AFI members also consider financial education at schools targeting children and youth to be one of the key drivers that enables a change in financial culture. In this regard, let me congratulate the Ministry of National Education and Professional Formation for being an active ally in this initiative alongside the Ministry of Economy and Finance, and the BRH. Schools at the different levels of education are one of the best multipliers to build competencies and skills in children and youth, contributing to a more resilient and aware society. Teachers, students and parents are a strong multiplier to echo the initiatives and programs that also come through other initiatives with the potential of positive transformation of multiple generations into the future.
Finally, allow me to also thank some of our AFI member institutions – specifically from Fiji, Morocco, and Seychelles - present today in this important event to share their experiences and learnings as part of AFI’s model of peer-learning and sharing network. The exchange of practical lessons learned makes us stronger as policymakers and practitioners. This is indeed a virtuous cycle where some of these institutions previously also benefited from the lessons and knowledge from other policymakers when they were at their beginning stages implementation.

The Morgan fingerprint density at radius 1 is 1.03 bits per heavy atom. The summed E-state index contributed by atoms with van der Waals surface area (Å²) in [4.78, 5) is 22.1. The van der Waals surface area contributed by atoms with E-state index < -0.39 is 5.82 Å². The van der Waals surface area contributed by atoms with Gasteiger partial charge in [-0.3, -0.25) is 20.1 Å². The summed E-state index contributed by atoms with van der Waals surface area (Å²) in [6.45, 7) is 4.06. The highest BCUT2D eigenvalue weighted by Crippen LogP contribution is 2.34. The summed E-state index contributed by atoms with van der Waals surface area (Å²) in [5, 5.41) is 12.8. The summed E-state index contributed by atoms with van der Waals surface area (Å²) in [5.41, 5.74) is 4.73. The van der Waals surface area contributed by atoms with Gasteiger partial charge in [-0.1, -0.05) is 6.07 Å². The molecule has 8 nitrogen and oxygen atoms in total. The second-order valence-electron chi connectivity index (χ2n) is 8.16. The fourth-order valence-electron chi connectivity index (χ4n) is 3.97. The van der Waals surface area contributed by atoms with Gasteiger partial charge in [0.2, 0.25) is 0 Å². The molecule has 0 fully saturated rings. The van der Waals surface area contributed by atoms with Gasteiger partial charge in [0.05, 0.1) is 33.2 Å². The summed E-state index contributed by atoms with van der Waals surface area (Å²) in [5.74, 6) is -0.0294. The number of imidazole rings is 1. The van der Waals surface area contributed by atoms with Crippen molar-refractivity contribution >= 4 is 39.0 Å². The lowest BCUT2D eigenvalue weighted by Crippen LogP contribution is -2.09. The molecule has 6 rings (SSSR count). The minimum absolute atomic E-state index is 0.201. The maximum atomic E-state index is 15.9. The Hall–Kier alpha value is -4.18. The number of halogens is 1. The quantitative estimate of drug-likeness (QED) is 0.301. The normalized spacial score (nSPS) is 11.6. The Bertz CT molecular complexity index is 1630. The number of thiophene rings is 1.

Dear Governor Dubois,
I wish BRH and Haiti a successful execution of your brand new National Financial Education Plan, and I want to ratify you and your team at BRH the support from the AFI network in the development, and especially, in the implementation of this and other financial inclusion policies. In addition to reiterating the availability of our in-country support offerings, I want to ratify our commitment as a Network to support you and all of our members in the Policy Response to the COVID-19 crisis we are all facing today. In these regards, we have allocated specific resources to support some of the challenges facing due to the emergency crisis through technical and financial assistance to BRH.
Finally, please let me wish all the participants joining today, successful deliberations and resolutions during today’s Financial Education launch program.
Congratulations and thank you all!